Past Continuous Tense. Free English Lesson with Test and Certificate.
Quick Past Continuous Tense study for SAT, IELTS, TESOL and other exams.
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How to use the past continuous tense in English
We use the past continuous tense to indicate that a longer action in the past was interrupted by a shorter action. This can be a real interruption, or just an interruption in time.
Here’s a few examples.
- I was watching TV when she called.
- When the phone rang, she was playing a video game.
- While we were having the picnic, it started to rain.
- What were you doing when you heard the news?
- I was listening to music, so I didn't hear the fire alarm.
Your English lesson about the Past Continuous Tense
Welcome to the Past Continuous tense lesson! In this lesson, we will cover many of the uses of the past continuous tense.
We use the past continuous tense to indicate that a longer action in the past was interrupted by a shorter action. We use the simple past to communicate the interruption. Remember this can be a real interruption or just an interruption in time. Let’s look at some examples.
I was watching TV when she called.
When the phone rang, she was playing a video game.
While we were having the picnic, it started to rain.
What were you doing when you heard the news?
I was listening to music, so I didn't hear the fire alarm.
You were not listening to me when I told you to turn the oven off.
Did someone steal John’s car while he was sleeping last night?
My mom was waiting for me when I got out of school.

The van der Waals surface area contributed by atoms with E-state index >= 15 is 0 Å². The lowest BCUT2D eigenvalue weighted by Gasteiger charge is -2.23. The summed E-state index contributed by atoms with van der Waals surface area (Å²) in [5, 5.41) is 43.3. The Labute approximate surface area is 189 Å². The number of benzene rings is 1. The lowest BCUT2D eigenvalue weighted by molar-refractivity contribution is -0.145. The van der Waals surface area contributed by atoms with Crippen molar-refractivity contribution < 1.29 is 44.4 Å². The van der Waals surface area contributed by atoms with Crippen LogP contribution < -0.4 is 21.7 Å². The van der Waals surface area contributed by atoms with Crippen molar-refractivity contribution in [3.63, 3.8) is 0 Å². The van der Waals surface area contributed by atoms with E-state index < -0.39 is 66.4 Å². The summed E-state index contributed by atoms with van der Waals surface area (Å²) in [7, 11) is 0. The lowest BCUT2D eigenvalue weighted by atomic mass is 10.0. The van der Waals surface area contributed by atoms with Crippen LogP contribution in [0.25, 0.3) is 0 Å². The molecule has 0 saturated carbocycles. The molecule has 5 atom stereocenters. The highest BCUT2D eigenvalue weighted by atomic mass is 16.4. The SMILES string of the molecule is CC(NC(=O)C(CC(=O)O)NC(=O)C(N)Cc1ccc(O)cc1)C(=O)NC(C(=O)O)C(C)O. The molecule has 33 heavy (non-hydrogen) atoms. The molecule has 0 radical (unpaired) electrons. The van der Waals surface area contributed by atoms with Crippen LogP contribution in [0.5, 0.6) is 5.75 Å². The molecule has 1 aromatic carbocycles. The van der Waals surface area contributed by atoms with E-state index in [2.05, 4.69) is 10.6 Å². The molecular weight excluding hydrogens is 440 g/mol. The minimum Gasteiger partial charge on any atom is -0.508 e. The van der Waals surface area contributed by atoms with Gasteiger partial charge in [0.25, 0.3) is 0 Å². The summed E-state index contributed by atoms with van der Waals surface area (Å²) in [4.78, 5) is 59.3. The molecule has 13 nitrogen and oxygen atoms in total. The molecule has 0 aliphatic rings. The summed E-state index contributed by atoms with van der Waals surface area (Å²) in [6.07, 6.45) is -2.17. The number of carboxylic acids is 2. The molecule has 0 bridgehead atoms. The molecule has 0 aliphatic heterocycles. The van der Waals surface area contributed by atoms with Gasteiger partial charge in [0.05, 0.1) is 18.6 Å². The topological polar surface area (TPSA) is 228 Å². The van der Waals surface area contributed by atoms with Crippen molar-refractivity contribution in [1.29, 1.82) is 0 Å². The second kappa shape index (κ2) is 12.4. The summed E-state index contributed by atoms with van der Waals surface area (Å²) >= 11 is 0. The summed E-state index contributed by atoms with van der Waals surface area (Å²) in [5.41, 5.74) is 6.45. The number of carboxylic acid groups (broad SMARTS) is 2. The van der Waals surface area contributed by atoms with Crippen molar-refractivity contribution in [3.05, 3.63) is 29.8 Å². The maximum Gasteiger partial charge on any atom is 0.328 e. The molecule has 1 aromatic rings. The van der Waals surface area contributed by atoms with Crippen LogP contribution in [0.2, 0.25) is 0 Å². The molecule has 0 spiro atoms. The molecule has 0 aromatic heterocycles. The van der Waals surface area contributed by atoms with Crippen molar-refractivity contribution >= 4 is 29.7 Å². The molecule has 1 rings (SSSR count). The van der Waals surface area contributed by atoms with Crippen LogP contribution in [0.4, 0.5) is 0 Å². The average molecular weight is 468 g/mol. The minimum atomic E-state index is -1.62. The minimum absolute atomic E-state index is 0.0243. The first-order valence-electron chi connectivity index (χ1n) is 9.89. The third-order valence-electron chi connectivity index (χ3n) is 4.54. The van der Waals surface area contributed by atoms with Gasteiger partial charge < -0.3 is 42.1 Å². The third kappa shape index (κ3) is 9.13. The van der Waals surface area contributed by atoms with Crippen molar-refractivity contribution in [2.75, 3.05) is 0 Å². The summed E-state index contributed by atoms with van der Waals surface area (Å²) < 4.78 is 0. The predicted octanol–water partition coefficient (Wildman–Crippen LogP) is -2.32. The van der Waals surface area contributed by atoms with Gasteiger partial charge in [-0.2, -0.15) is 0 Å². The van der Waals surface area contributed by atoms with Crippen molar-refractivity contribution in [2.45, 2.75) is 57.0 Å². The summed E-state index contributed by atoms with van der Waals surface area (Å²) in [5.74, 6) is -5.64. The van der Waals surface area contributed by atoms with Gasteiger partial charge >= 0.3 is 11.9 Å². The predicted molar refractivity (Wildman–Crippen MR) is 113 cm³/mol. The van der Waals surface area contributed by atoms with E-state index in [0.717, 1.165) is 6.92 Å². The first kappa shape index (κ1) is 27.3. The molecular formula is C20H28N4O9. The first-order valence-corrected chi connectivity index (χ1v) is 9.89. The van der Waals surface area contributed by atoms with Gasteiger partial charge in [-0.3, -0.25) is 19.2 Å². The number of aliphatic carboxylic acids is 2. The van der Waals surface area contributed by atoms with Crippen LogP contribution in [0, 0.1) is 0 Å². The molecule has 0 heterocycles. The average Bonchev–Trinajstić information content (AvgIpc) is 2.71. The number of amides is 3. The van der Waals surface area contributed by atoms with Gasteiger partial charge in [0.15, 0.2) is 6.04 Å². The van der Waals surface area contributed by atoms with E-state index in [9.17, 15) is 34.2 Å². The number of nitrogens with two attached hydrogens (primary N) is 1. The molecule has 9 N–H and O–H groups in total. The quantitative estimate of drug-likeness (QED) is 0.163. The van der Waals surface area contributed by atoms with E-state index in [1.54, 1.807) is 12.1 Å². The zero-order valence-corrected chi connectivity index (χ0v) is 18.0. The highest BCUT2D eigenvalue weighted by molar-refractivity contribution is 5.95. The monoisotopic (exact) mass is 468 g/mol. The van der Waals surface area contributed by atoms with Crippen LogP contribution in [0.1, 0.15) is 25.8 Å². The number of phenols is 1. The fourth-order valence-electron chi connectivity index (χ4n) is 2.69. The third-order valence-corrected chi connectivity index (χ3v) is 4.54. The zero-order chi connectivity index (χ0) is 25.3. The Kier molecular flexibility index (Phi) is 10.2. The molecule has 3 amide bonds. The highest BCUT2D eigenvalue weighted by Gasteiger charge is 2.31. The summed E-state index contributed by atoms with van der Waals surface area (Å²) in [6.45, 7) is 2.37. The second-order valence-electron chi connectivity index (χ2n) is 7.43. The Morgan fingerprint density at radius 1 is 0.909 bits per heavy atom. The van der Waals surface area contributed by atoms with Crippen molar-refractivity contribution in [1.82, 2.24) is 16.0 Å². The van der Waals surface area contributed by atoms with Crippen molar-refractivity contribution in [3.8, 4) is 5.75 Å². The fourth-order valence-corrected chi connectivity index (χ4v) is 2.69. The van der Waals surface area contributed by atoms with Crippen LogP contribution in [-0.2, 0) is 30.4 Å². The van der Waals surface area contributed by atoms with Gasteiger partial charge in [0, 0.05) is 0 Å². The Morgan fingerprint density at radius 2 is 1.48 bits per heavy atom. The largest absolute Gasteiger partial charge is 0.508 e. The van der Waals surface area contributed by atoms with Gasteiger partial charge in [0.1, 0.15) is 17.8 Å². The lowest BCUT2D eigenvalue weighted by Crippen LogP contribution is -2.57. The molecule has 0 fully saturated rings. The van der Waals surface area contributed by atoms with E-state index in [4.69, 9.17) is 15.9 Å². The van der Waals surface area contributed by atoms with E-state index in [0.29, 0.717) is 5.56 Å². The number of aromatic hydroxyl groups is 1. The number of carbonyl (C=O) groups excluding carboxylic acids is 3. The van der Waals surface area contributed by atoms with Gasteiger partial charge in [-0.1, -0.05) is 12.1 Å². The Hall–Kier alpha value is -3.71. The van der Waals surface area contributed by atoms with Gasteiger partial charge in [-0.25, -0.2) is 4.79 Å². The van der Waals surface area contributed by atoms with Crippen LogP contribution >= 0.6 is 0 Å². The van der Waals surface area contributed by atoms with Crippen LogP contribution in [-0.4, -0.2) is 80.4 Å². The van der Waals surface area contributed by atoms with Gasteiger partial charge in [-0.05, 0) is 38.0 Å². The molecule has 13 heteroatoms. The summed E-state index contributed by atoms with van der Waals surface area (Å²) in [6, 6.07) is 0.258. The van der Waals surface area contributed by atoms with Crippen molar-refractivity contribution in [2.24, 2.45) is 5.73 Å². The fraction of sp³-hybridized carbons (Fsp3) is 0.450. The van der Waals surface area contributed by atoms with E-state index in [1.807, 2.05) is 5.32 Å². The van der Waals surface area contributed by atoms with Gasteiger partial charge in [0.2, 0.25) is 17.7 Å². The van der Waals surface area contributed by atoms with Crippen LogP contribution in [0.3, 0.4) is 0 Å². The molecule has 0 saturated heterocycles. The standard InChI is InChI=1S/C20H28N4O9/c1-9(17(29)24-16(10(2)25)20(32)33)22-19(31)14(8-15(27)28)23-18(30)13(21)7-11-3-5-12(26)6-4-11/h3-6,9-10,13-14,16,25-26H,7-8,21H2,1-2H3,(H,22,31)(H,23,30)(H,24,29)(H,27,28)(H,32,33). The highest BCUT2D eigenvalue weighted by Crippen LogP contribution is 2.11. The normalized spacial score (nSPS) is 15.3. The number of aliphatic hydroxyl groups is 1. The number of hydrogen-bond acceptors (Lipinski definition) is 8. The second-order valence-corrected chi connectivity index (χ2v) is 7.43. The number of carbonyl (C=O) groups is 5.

The basic form of the past continuous tense looks like this.
[was/were + present participle]
Remember the following rule regarding the verb “to be”.
I – was
he/she/it – was
you/we/they – were
I was studying when she called.
Were you studying when she called?
I was not studying when she called.
Were they studying when she called?
You can see in the above examples that for the question form we put was/were before the subject. In the negative sentence, we use the word not in between was/were and the present participle (verb+ing).
You can also use a specific time as an interruption when you use the past continuous.
Last night at 6 PM, I was eating dinner.
At midnight, we were still sitting in a traffic jam.
Yesterday at this time, I was working.
What were you doing at 8:00 last night?
It is important to remember that in the simple past, a specific time is used to show when an action began or finished. In the past continuous tense, a specific time only interrupts the action.
Last night at 6 PM, I ate dinner.
This sentence expresses the idea that I started eating at 6 PM.
Last night at 6 PM, I was eating dinner.
This sentence in the past continuous tense tells us that I started eating before 6:00, and at 6:00 PM, I was in the process of eating dinner.
When you use the past continuous with two actions in the same sentence, it expresses the idea that both actions were happening at the same time. Here are a few examples.
I was studying while he was playing video games.
While Ellen was reading, Tim was watching television.
Were you listening while he was talking?
I wasn't paying attention while I was doing my homework, so I made several mistakes.
What were you doing while you were waiting?